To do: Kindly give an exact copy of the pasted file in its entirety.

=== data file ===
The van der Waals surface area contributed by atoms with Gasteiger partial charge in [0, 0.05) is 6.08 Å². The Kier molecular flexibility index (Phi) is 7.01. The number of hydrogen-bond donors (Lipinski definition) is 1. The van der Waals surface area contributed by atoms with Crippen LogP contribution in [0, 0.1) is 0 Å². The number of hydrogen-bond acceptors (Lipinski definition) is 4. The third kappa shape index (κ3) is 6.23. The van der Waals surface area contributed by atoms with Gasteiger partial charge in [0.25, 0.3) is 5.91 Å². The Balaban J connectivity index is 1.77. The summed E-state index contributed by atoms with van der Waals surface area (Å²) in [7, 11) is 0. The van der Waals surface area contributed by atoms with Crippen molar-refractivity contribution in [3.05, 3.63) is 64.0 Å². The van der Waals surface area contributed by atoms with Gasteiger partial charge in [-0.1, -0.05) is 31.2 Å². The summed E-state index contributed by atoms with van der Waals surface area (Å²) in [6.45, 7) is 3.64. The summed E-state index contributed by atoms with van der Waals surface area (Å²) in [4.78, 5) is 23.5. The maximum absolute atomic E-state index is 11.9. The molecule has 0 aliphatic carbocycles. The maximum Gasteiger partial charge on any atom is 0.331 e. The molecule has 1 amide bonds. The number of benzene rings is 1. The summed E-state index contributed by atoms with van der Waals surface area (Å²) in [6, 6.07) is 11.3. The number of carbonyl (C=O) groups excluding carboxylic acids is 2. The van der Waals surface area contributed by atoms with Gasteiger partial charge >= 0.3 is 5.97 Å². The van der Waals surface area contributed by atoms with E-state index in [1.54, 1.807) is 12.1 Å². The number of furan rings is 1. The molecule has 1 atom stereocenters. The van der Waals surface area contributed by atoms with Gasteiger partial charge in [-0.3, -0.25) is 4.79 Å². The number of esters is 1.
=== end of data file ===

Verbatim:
The van der Waals surface area contributed by atoms with Gasteiger partial charge in [0, 0.05) is 6.08 Å². The Kier molecular flexibility index (Phi) is 7.01. The number of hydrogen-bond donors (Lipinski definition) is 1. The van der Waals surface area contributed by atoms with Crippen LogP contribution in [0, 0.1) is 0 Å². The number of hydrogen-bond acceptors (Lipinski definition) is 4. The third kappa shape index (κ3) is 6.23. The van der Waals surface area contributed by atoms with Gasteiger partial charge in [0.25, 0.3) is 5.91 Å². The Balaban J connectivity index is 1.77. The summed E-state index contributed by atoms with van der Waals surface area (Å²) in [7, 11) is 0. The van der Waals surface area contributed by atoms with Crippen molar-refractivity contribution in [3.05, 3.63) is 64.0 Å². The van der Waals surface area contributed by atoms with Gasteiger partial charge in [-0.1, -0.05) is 31.2 Å². The summed E-state index contributed by atoms with van der Waals surface area (Å²) in [6.45, 7) is 3.64. The summed E-state index contributed by atoms with van der Waals surface area (Å²) in [4.78, 5) is 23.5. The maximum absolute atomic E-state index is 11.9. The molecule has 0 aliphatic carbocycles. The maximum Gasteiger partial charge on any atom is 0.331 e. The molecule has 1 amide bonds. The number of benzene rings is 1. The summed E-state index contributed by atoms with van der Waals surface area (Å²) in [6, 6.07) is 11.3. The number of carbonyl (C=O) groups excluding carboxylic acids is 2. The van der Waals surface area contributed by atoms with Gasteiger partial charge >= 0.3 is 5.97 Å². The van der Waals surface area contributed by atoms with E-state index in [1.54, 1.807) is 12.1 Å². The number of furan rings is 1. The molecule has 1 atom stereocenters. The van der Waals surface area contributed by atoms with Gasteiger partial charge in [-0.3, -0.25) is 4.79 Å². The number of esters is 1.